He was born with a rare genetic disorder called Thrombocytopenia with Absent Radius Syndrome, or TAR Syndrome.

"I’m basically missing my radius bone, and I think one other," he said. "It’s just sort of a random happening, but this is how I was born. Missing half my arms I guess. But I dunno, it’s part of me, and I like me."

He grew up in a loving family.

"From a very young age my mom taught me [ ...] mind over matter," he said. "Just sort of this idea that your mind is very powerful and your perception of the situation, is the situation."

He never expected life to go easy on him.

"And I think a big part of that was just, my family being like 'Ya know what, you’re normal,'" he laughed. "'I mean, you’re not - but you are. You got this.'"

He studied art at University of Washington, always doing photography on the side. He worked with a ton of local artists, whose names you may now know...

"[I] worked with Macklemore quite a bit when he was just coming to prominence," recalled Nicholson. "I have photos of him and Ryan Lewis when they were first performing together, for a like a couple hundred people."

Fast track to today and he’s performing for 20,000-30,000 people all around the world.

Jordan creates and sometimes even skates (!) in his home studio. Everywhere you look you see butterflies, but even today - it's tough to talk about the reason why.

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On July 1 of 2012, Nicholson was at a house party with his close friend Sherry Soth.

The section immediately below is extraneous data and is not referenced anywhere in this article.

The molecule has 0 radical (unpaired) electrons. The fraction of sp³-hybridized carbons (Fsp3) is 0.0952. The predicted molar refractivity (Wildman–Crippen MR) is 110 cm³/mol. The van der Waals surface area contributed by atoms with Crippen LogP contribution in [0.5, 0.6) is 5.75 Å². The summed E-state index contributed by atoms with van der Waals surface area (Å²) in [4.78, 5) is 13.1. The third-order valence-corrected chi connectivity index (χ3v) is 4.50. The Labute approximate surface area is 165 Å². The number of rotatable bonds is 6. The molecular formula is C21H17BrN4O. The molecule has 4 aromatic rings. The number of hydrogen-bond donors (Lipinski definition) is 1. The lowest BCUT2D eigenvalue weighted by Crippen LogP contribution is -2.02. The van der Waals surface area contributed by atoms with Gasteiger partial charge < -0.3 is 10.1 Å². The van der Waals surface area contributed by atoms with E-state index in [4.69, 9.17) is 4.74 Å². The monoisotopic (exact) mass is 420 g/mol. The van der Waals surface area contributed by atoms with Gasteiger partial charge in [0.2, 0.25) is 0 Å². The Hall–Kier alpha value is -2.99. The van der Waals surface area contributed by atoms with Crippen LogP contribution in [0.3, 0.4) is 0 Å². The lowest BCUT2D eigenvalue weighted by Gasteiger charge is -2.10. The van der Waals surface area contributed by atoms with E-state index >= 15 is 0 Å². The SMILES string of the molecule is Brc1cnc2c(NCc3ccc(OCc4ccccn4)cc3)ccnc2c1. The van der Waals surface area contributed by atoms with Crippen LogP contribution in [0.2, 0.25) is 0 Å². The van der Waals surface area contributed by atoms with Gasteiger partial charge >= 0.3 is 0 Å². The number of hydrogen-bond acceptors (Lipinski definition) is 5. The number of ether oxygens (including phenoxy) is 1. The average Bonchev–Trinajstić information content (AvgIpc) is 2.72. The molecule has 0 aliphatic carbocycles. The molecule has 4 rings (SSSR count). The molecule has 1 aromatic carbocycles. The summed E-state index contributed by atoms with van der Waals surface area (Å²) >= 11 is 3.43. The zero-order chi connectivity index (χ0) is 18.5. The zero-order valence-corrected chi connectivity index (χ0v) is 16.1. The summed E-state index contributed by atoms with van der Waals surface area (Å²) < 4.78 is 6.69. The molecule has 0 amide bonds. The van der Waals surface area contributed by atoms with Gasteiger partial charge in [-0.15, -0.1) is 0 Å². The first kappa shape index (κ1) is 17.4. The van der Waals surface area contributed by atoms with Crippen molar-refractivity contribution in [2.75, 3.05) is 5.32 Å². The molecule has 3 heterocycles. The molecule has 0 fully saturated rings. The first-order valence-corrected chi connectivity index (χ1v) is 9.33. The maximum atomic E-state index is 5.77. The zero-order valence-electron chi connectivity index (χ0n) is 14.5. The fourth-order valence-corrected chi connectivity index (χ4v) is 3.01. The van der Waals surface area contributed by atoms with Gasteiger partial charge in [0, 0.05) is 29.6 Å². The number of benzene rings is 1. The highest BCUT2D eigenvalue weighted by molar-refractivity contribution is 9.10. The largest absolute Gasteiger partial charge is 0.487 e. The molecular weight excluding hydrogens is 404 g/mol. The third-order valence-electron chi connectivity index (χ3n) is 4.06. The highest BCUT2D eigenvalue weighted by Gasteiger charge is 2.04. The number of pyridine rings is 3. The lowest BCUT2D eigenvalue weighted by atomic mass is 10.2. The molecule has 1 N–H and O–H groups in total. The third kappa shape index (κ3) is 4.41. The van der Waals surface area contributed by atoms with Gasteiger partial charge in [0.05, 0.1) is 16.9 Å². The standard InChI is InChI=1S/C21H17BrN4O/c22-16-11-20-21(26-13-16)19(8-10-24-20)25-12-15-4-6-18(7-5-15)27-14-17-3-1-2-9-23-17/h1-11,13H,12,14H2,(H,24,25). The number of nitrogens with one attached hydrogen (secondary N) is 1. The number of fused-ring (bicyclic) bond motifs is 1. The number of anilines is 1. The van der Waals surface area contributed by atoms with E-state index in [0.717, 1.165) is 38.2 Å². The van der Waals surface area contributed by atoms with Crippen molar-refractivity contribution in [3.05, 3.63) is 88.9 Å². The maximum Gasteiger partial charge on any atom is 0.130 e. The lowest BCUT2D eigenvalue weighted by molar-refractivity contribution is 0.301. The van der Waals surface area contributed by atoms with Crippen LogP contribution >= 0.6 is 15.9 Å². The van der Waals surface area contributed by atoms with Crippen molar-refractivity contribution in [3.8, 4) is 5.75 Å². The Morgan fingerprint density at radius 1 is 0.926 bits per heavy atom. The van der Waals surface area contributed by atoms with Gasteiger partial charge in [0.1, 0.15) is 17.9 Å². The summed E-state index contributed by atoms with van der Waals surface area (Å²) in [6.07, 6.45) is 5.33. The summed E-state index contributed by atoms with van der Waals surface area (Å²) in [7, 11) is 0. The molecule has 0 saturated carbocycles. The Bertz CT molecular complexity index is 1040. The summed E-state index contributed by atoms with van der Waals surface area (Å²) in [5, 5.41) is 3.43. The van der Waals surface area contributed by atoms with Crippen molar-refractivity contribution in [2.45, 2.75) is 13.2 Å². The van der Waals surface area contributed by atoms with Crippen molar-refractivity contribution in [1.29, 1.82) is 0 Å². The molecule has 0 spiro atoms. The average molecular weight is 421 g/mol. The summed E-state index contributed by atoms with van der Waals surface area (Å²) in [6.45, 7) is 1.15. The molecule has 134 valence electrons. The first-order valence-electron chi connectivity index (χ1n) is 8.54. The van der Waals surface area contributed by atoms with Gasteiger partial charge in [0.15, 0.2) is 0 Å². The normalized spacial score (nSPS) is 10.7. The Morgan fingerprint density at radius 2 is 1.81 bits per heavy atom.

"Long story short, I was leaving from a party and [...] gun shots broke out," he said. "And my friend Sherry ended up getting hit."

The victim of a random shooting, Sloth, a 21-year old UW grad, was literally in the wrong place at the wrong time.

"She was 5 to 10 inches away from me when we were walking out," said Nicholson. "So I could have just as easily been hit. I think the five people around me that were walking out together did get hit."

He was there as his friend passed away. So, although positive by nature, he struggled to make sense of what happened.

"It just sent me into kind of dark spot."

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"There’s this narrative that 'Jordan is the happiest most positive person' and you know, you feel the pressure to keep that face up. That mask up," he said.

He surrounds himself with butterflies to remember his strength and honor his friend. They have a special meaning.